Mike Maguire / Flickr trump and putin chew toys...
Mike Maguire / Flickr

What do you give an autocratic dictator who helped you land a plum job, when you are trying to keep up the slightest sliver of a pretext that you and the dictator don’t have … a relationship? Donald Trump is looking for an answer.

President Donald Trump has asked National Security Council staff to come up with “deliverables” that he can offer to Russian President Vladimir Putin during their meeting on the sidelines of the G20 summit in Germany next week, The Guardian reported Thursday.

Deliverables. It sounds marginally, but only marginally, better than “thank you gifts.”

It is unclear what those “deliverables” would look like, but they could include an offer to ease sanctions — which the Trump administration has reportedly looked into at least twice since January — or to give back the Russian diplomatic compounds that President Barack Obama ordered evacuated in December. 

Those would be the same compounds that Trump was looking at giving back before. The compounds that were expressly taken away from the Russians because of their interference in the election, that both Democratic and Republican senators don’t want Trump to return. The compounds that the Russians have demanded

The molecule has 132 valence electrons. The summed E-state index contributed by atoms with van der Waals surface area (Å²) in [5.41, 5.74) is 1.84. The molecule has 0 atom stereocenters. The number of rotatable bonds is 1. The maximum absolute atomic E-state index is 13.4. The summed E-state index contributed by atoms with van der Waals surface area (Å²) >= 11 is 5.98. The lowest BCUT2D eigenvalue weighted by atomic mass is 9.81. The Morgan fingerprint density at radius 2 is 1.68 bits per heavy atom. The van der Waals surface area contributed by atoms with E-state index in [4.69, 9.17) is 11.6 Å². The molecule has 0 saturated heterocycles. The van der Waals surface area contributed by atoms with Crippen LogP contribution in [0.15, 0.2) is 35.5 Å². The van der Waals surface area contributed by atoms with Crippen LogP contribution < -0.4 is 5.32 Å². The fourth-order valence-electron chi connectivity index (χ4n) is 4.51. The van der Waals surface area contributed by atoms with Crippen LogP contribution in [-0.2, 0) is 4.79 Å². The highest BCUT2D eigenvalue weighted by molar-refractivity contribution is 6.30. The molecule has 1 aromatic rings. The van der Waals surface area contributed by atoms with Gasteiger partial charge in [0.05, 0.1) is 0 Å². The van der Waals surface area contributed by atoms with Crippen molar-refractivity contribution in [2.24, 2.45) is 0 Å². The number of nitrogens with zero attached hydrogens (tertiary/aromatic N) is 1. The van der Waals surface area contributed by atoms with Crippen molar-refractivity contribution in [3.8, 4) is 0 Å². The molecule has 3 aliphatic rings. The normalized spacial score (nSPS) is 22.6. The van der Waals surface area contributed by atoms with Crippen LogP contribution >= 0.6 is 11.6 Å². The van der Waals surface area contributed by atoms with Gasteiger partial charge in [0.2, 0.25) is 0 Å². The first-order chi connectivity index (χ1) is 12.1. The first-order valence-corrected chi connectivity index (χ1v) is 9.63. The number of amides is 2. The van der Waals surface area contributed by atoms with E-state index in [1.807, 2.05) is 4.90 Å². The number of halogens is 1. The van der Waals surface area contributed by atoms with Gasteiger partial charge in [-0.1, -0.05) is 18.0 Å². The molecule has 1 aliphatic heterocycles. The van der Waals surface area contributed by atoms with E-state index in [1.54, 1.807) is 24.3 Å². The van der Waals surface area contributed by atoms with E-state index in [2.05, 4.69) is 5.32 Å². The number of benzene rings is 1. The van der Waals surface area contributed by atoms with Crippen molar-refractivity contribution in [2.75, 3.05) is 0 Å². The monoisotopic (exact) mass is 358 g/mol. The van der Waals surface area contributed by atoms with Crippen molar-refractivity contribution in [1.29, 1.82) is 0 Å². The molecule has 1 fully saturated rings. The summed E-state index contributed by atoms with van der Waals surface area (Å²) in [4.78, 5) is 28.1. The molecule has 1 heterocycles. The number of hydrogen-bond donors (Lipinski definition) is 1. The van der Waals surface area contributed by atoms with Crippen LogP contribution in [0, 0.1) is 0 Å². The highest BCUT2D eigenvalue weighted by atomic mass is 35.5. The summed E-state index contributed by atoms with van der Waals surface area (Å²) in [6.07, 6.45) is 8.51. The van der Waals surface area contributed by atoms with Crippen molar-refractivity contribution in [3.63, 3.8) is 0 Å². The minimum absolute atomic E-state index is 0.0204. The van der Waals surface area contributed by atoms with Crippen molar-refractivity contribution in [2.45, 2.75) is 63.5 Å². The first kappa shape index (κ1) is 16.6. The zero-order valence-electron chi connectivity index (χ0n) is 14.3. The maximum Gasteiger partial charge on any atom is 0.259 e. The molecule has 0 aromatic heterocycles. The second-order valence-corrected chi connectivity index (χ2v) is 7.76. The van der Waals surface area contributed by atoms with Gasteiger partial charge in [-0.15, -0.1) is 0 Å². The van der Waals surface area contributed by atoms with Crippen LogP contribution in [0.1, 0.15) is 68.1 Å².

But what does Trump get in return? Nothing. Nothing but the sweet satisfaction of showing everyone, once again, that Trump can do what he wants and no one can stop him.

It is unclear what Trump would ask for in return for such concessions, if anything. A former official familiar with the debate inside the White House told The Guardian that the NSC had resisted “offering anything up without anything back in return.”

Rewarding the Russians would seem to be a poke in the eye to everyone involved in the Trump–Russia investigation and … everyone else. But that’s exactly why Trump is pulling out the platinum card. Not his own card, of course. The company card.

A White House official recently told Business Insider that the administration would not lift or alter the existing sanctions until Moscow “fully honors its commitments to resolve the crisis in Ukraine.” But the White House has twice looked into lifting the sanctions since January, including just days after the president’s inauguration.

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This is a Creative Commons article. The original version of this article appeared here.


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